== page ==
In preparation for my recent camping trip to the Sequoia National Forest, I checked out some library books on the subject, mainly because I was sort of terrified of being devoured by a bear or a mountain lion.
One of the camping books I picked up from the library offered some unusual advice about reading in the wild. The authors suggested bringing along one really long book and burning pages as you read so you don't have to carry the weight of the book on your expedition. While the latter hunk of advice seemed extreme, not to mention distasteful, I was intrigued by the idea of bringing one big, fat book on the trip.
For the record, Neil Gaiman's American Gods is A-1, primo reading for a camping trip. It's about a man who finds himself in the middle of a war between the old gods carried over to the United States by immigrants and the newer, slicker American gods. And when you're on top of a mountain with no electricity, it is surprisingly easy to get behind the idea of Odin and Anansi running around wreaking havoc.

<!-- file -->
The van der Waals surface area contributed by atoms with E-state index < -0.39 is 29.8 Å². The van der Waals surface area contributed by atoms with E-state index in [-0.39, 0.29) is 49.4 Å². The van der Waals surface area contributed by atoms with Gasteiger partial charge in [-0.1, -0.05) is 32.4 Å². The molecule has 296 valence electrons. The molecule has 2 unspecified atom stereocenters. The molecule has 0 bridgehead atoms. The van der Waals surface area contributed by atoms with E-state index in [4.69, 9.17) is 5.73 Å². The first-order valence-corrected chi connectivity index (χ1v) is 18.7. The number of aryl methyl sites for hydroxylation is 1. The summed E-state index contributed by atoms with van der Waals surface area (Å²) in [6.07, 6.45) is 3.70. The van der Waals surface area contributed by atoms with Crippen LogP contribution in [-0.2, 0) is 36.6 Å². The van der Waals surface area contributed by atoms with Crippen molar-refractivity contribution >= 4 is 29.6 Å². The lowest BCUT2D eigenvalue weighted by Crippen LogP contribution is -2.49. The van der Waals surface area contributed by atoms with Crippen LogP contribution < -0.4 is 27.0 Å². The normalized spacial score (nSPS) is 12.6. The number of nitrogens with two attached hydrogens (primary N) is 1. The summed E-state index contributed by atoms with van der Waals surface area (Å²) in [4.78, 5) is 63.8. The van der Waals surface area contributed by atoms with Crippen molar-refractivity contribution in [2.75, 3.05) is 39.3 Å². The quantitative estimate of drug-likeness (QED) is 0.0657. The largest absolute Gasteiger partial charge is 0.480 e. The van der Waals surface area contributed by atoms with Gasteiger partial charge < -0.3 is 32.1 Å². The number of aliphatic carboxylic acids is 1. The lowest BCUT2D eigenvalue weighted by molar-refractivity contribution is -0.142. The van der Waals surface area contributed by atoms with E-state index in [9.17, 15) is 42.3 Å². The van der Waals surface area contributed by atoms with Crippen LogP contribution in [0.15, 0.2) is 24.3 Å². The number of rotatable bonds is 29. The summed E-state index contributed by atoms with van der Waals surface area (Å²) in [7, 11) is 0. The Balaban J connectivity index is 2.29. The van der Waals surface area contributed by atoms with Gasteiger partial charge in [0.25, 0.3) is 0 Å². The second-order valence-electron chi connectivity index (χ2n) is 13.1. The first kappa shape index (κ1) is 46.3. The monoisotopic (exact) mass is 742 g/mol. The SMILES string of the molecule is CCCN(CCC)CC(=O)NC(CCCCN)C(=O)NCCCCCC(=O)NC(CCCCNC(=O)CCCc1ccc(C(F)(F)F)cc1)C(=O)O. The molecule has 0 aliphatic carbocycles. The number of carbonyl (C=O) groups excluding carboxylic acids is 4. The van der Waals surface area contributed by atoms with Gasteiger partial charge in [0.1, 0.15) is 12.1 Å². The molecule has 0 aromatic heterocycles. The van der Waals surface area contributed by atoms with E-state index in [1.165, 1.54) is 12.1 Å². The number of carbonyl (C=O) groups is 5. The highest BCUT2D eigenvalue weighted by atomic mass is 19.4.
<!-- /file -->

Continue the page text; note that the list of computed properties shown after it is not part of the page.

The fat books advice probably also applies to long plane rides, jury duty, road trips, and sick days. Here are a few others to look up, should you find yourself in any of these situations:
The Crimson Petal and the White by Michael Faber
Middlesex by Jeffrey Eugenides
Peyton Place by Grace Metalious
The Deptford Trilogy by Robertson Davies
Jonathan Strange and Mr. Norrell by Susannah Clarke
The Historian by Elizabeth Kostova